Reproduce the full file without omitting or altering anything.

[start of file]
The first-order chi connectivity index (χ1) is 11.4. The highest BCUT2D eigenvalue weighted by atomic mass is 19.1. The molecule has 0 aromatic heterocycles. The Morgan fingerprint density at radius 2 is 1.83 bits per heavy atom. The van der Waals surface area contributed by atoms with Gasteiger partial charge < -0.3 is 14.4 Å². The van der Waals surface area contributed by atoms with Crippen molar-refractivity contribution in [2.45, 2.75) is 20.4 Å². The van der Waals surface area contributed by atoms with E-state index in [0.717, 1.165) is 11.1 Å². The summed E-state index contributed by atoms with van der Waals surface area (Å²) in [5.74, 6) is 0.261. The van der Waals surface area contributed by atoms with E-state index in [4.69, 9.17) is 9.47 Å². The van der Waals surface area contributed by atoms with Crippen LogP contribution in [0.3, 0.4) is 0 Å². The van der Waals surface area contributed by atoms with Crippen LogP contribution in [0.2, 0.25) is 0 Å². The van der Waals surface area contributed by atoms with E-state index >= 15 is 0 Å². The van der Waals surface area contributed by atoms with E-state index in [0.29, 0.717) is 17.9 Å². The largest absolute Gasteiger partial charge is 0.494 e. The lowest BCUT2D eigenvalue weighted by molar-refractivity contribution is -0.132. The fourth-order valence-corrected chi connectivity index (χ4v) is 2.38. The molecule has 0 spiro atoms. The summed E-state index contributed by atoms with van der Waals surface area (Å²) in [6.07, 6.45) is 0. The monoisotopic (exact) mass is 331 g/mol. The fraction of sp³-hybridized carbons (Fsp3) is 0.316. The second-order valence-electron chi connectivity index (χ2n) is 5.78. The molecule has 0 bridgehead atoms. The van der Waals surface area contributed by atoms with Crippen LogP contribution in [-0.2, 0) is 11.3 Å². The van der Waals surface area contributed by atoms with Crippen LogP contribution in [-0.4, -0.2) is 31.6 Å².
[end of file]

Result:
The first-order chi connectivity index (χ1) is 11.4. The highest BCUT2D eigenvalue weighted by atomic mass is 19.1. The molecule has 0 aromatic heterocycles. The Morgan fingerprint density at radius 2 is 1.83 bits per heavy atom. The van der Waals surface area contributed by atoms with Gasteiger partial charge < -0.3 is 14.4 Å². The van der Waals surface area contributed by atoms with Crippen molar-refractivity contribution in [2.45, 2.75) is 20.4 Å². The van der Waals surface area contributed by atoms with E-state index in [0.717, 1.165) is 11.1 Å². The summed E-state index contributed by atoms with van der Waals surface area (Å²) in [5.74, 6) is 0.261. The van der Waals surface area contributed by atoms with E-state index in [4.69, 9.17) is 9.47 Å². The van der Waals surface area contributed by atoms with Crippen LogP contribution in [0.3, 0.4) is 0 Å². The van der Waals surface area contributed by atoms with Crippen LogP contribution in [0.2, 0.25) is 0 Å². The van der Waals surface area contributed by atoms with E-state index >= 15 is 0 Å². The van der Waals surface area contributed by atoms with E-state index in [0.29, 0.717) is 17.9 Å². The largest absolute Gasteiger partial charge is 0.494 e. The lowest BCUT2D eigenvalue weighted by molar-refractivity contribution is -0.132. The fourth-order valence-corrected chi connectivity index (χ4v) is 2.38. The molecule has 0 spiro atoms. The summed E-state index contributed by atoms with van der Waals surface area (Å²) in [6.07, 6.45) is 0. The monoisotopic (exact) mass is 331 g/mol. The fraction of sp³-hybridized carbons (Fsp3) is 0.316. The second-order valence-electron chi connectivity index (χ2n) is 5.78. The molecule has 0 bridgehead atoms. The van der Waals surface area contributed by atoms with Crippen LogP contribution in [-0.2, 0) is 11.3 Å². The van der Waals surface area contributed by atoms with Crippen LogP contribution in [-0.4, -0.2) is 31.6 Å².